Thermodynamics is a branch of physics that has relationships between heat and energy. It is converted to and from other types of energy and it affects matter. Thermal energy is the energy a substance has due to its temperature.
Heat is energy that's transferred between systems due to a temperature difference. Heat can not be created or destroyed but it can be it can be transferred from one place to another.
With temperature it has atoms and molecules which deals with energy. The most commonly used temperature scale is Celsius which is based on the freezing and boiling points of water. The Fahrenheit scale is also based on the freezing and boiling points of water.
For instance, a kilogram of aluminum can absorb about seven times more heat than a kilogram of lead. However, lead atoms can absorb only about 8 percent more heat than an equal number of aluminum atoms. The specific heat of a gas is more complex and depends on whether it is measured at constant pressure or constant volume.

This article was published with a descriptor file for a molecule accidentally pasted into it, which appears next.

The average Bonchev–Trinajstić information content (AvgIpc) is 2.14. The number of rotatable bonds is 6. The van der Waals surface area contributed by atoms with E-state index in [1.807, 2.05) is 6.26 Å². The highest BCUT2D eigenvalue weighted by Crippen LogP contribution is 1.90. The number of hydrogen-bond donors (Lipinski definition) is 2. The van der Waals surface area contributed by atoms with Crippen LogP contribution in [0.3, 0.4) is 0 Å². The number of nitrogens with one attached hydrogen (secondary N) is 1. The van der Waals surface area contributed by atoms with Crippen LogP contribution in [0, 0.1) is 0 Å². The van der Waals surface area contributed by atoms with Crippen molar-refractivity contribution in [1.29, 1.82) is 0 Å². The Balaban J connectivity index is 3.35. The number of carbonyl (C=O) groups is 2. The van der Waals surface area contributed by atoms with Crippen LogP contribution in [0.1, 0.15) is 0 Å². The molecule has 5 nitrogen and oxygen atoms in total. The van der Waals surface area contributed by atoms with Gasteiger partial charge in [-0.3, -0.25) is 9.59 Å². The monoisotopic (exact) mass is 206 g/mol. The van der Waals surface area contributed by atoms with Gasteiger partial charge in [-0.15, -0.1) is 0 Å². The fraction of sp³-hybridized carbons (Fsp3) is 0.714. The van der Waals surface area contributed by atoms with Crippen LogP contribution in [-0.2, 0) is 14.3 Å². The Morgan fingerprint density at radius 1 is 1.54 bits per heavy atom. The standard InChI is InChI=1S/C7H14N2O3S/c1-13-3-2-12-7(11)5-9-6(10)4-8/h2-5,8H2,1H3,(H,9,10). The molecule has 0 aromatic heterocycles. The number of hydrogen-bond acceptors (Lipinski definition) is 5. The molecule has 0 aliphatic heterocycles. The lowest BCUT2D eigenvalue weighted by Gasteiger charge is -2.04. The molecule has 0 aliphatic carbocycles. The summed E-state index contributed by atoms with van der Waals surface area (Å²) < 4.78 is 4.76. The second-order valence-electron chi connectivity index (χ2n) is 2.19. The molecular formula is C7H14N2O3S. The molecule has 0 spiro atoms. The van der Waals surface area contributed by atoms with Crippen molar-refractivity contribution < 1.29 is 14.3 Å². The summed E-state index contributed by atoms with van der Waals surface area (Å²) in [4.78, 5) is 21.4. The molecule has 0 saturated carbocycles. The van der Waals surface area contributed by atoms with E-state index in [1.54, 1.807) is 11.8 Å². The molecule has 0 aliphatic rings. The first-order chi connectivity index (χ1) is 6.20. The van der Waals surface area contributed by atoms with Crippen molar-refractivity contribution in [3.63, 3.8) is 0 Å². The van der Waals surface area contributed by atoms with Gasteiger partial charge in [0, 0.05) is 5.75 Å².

These materials, such as rock wool, goose down and Styrofoam, are used for insulation in exterior building walls, winter coats and thermal coffee mugs. Other materials are useful because they are extremely poor conductors of heat; this property is referred to as thermal resistance, or R-value, which describes the rate at which heat is transmitted through the material.
Newton's Law of Cooling
This results in an exponential decay in the temperature difference. For example, if a warm object is placed in a cold bath, within a certain length of time, the difference in their temperatures will decrease by half. This repeated halving of the temperature difference will continue at equal time intervals until it becomes too small to measure.
Heat can be transferred from one body to another or between a body and the environment by three different means: conduction, convection and radiation. Conduction between bodies occurs when they are in direct contact, and molecules transfer their energy across the interface.
The Carnot cycle
volume and temperature of gasses and how an input of energy can change form and do work outside the system. Compressing a gas increases its temperature so it becomes hotter than its environment. Heat can then be removed from the hot gas using a heat ex changer. This is the basic principle behind heat pumps used for heating, air conditioning and refrigeration.
All thermodynamic systems generate waste heat. This waste results in an increase in entropy. Entropy in any closed system always increases. You can mix hot and cold water, but because a large cup of warm water is more disordered than two smaller cups containing hot and cold water, you can never separate it back into hot and cold without adding energy to the system.